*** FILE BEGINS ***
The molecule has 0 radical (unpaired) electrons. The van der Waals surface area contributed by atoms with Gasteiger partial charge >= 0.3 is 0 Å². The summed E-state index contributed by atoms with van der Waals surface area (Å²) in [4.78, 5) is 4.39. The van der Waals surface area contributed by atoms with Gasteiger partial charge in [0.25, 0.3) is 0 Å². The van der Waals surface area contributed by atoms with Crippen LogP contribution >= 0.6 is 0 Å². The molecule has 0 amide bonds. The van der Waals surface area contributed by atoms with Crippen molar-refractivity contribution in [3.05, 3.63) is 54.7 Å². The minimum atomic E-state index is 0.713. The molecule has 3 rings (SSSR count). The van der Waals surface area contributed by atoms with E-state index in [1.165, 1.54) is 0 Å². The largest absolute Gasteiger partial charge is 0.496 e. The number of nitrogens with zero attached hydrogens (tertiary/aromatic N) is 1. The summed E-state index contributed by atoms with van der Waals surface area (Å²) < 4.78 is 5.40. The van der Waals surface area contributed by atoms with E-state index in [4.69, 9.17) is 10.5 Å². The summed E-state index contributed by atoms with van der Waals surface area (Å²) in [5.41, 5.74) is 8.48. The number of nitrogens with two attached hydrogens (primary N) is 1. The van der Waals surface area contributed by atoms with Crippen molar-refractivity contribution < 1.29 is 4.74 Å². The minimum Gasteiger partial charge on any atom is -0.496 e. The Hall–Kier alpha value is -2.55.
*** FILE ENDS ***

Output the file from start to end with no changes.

The molecule has 0 radical (unpaired) electrons. The van der Waals surface area contributed by atoms with Gasteiger partial charge >= 0.3 is 0 Å². The summed E-state index contributed by atoms with van der Waals surface area (Å²) in [4.78, 5) is 4.39. The van der Waals surface area contributed by atoms with Gasteiger partial charge in [0.25, 0.3) is 0 Å². The van der Waals surface area contributed by atoms with Crippen LogP contribution >= 0.6 is 0 Å². The molecule has 0 amide bonds. The van der Waals surface area contributed by atoms with Crippen molar-refractivity contribution in [3.05, 3.63) is 54.7 Å². The minimum atomic E-state index is 0.713. The molecule has 3 rings (SSSR count). The van der Waals surface area contributed by atoms with E-state index in [1.165, 1.54) is 0 Å². The largest absolute Gasteiger partial charge is 0.496 e. The number of nitrogens with zero attached hydrogens (tertiary/aromatic N) is 1. The summed E-state index contributed by atoms with van der Waals surface area (Å²) < 4.78 is 5.40. The van der Waals surface area contributed by atoms with E-state index in [4.69, 9.17) is 10.5 Å². The summed E-state index contributed by atoms with van der Waals surface area (Å²) in [5.41, 5.74) is 8.48. The number of nitrogens with two attached hydrogens (primary N) is 1. The van der Waals surface area contributed by atoms with Crippen molar-refractivity contribution < 1.29 is 4.74 Å². The minimum Gasteiger partial charge on any atom is -0.496 e. The Hall–Kier alpha value is -2.55.